Looking at these numbers, it’s not hard to predict many companies will respond by laying off staff this time around as well. This will be an option closely considered by those retailers, logistics companies and warehousing operators who over-extended at the height of the Covid pandemic home-delivery bubble. Many of these, including Amazon and Shopify, are now reducing personnel numbers to reflect a return to more typical retail consumer behaviour.

Stock levels: The next most frequent step companies took, after they woke to the full impact of the 2008 crisis, was to decrease stock levels significantly. 17% of companies anticipated a significant drop-off in demand and drastically reduced their volumes.

WIP inventories: Similarly, particularly for manufacturers, 12% of companies slashed their WIP (Work in Progress) inventories. In other words, companies not only slashed stock levels, but also slashed the volume of products being produced for future sale, particularly the number of items manufactured “on spec” without forward orders.

Increased local suppliers: Just as today, the recession of 2008 came on the back of a period of high fuel costs. While the main driver for change was the significantly reduced economic activities over the period, the impact of high fuel costs should not be overlooked. 10% of companies switched to local suppliers when possible, reflecting a desire to shorten product lead-times and reduce transportation costs.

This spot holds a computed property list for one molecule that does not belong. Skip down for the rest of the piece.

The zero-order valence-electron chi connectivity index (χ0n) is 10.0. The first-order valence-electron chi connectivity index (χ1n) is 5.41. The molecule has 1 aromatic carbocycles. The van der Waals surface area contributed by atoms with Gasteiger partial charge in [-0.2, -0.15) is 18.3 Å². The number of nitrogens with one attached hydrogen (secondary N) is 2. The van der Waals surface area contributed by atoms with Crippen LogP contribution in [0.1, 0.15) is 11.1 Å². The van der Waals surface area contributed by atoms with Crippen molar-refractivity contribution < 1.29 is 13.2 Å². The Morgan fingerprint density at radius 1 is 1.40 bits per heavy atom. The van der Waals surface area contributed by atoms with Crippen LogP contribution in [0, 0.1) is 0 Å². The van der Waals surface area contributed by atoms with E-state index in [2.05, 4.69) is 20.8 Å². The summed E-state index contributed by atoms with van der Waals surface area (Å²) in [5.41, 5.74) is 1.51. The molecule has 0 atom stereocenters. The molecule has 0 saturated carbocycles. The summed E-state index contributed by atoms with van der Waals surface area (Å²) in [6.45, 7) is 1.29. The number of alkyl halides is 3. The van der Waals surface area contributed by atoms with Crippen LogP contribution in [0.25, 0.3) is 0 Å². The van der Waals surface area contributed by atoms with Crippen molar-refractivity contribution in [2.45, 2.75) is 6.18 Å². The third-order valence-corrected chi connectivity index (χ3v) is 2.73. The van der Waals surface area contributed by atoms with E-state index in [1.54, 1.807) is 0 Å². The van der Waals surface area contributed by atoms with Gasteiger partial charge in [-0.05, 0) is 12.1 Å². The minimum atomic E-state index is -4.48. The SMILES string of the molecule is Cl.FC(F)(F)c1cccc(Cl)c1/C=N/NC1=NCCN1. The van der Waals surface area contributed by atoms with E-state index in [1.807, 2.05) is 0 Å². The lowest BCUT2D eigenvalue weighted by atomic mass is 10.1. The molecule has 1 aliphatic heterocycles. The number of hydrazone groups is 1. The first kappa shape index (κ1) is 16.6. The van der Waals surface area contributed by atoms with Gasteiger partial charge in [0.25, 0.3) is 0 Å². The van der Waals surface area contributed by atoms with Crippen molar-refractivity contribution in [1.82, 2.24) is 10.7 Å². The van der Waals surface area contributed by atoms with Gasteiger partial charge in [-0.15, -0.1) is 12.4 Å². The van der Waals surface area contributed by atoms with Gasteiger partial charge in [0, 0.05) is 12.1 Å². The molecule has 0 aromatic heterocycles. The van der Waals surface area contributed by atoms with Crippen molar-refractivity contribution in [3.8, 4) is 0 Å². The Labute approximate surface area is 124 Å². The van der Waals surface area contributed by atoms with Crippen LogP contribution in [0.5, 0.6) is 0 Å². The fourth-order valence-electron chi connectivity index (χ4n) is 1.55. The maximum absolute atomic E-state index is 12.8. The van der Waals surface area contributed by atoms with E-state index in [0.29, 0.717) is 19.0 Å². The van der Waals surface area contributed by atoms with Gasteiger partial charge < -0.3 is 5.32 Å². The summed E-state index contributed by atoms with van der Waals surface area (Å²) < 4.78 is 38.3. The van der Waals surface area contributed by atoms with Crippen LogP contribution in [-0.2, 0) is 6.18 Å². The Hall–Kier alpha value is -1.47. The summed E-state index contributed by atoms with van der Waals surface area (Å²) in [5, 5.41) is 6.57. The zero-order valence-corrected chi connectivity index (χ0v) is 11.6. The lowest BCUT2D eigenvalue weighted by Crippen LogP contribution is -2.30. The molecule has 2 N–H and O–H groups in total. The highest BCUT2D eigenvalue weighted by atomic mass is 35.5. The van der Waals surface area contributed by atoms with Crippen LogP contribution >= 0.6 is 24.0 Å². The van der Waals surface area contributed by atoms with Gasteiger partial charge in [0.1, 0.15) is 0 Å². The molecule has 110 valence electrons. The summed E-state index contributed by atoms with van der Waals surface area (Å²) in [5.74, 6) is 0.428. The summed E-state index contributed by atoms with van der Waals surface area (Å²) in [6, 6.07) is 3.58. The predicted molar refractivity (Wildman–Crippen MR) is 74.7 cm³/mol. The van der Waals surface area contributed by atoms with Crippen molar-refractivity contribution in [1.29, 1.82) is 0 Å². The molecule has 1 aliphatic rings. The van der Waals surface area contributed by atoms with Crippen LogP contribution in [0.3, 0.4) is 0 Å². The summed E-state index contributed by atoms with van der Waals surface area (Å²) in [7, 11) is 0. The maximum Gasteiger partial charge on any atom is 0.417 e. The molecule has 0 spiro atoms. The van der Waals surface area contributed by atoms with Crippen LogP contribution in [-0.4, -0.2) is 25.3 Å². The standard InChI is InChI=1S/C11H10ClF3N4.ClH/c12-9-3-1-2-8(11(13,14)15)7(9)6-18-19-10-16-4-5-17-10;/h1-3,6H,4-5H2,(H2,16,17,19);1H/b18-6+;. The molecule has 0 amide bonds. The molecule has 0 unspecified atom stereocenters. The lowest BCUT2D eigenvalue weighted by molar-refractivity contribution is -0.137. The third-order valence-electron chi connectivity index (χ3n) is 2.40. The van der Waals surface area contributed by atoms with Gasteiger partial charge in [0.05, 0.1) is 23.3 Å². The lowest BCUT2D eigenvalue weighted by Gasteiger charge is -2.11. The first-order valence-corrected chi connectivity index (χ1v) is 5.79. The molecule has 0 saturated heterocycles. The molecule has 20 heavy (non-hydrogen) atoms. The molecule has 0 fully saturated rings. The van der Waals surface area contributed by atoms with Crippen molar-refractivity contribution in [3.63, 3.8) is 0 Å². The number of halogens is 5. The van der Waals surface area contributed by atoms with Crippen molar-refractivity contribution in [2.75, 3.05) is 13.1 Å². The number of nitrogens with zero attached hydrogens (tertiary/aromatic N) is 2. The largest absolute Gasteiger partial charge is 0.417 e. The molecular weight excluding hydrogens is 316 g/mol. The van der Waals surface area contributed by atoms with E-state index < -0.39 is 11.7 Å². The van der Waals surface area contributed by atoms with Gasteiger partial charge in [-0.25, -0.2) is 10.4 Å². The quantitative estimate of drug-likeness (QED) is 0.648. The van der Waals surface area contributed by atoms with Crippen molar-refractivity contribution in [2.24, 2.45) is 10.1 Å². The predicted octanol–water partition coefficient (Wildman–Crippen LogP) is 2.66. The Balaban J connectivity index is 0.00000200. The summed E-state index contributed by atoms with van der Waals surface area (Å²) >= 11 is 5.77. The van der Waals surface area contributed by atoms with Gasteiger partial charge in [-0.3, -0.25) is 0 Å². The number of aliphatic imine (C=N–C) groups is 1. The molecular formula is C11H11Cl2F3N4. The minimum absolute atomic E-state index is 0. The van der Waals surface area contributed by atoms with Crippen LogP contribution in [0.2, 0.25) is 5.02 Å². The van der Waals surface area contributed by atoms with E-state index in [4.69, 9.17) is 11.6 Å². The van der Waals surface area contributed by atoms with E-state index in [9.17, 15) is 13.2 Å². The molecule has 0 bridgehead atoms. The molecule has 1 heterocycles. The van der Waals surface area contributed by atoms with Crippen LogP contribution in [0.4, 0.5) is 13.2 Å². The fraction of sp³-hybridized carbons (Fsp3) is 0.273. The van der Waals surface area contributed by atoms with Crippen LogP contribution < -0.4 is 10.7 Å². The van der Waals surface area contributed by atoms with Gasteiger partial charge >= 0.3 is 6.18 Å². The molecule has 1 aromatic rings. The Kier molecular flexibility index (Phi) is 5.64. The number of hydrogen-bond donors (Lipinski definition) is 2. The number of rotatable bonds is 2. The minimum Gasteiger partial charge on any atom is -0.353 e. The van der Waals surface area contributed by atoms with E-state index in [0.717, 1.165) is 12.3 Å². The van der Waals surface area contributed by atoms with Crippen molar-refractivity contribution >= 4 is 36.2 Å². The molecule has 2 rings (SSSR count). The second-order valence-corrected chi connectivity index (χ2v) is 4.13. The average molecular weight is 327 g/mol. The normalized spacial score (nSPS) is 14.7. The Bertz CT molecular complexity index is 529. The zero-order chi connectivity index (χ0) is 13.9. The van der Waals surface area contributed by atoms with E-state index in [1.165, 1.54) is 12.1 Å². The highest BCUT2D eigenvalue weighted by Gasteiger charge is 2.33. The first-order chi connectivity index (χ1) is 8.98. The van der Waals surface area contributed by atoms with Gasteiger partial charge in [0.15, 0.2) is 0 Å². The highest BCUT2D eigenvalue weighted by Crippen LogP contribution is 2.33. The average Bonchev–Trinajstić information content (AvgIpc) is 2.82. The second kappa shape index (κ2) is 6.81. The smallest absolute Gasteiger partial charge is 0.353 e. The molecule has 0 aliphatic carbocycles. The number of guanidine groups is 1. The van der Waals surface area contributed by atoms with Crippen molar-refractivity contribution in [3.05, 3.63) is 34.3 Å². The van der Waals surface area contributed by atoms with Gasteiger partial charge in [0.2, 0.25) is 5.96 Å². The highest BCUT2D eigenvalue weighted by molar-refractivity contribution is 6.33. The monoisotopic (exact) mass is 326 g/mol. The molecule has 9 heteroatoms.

Product lines: As well as cutting the number of unfinished products going through production lines, 8% of companies also slashed the number of product lines they made or sold. Retailers and manufacturers cut down dramatically on their range of products, as well as overall volumes.

We’re already seeing that happen in our supermarkets this time around, with companies such as Tesco and the Coop cutting back on the number of different lines of products they sell, both in-store and online.

3PLs: The next most frequent step taken was to consider the use of third-party logistics providers (3PLs). These companies take on all the deliveries, returns and other logistics functions, leaving organisations to concentrate on their core business. Interestingly, supply chain, manufacturing and retail companies increased their use of 3PLs by 8%, to take advantage of cost reductions and reduce non-core activities previously undertaken in-house.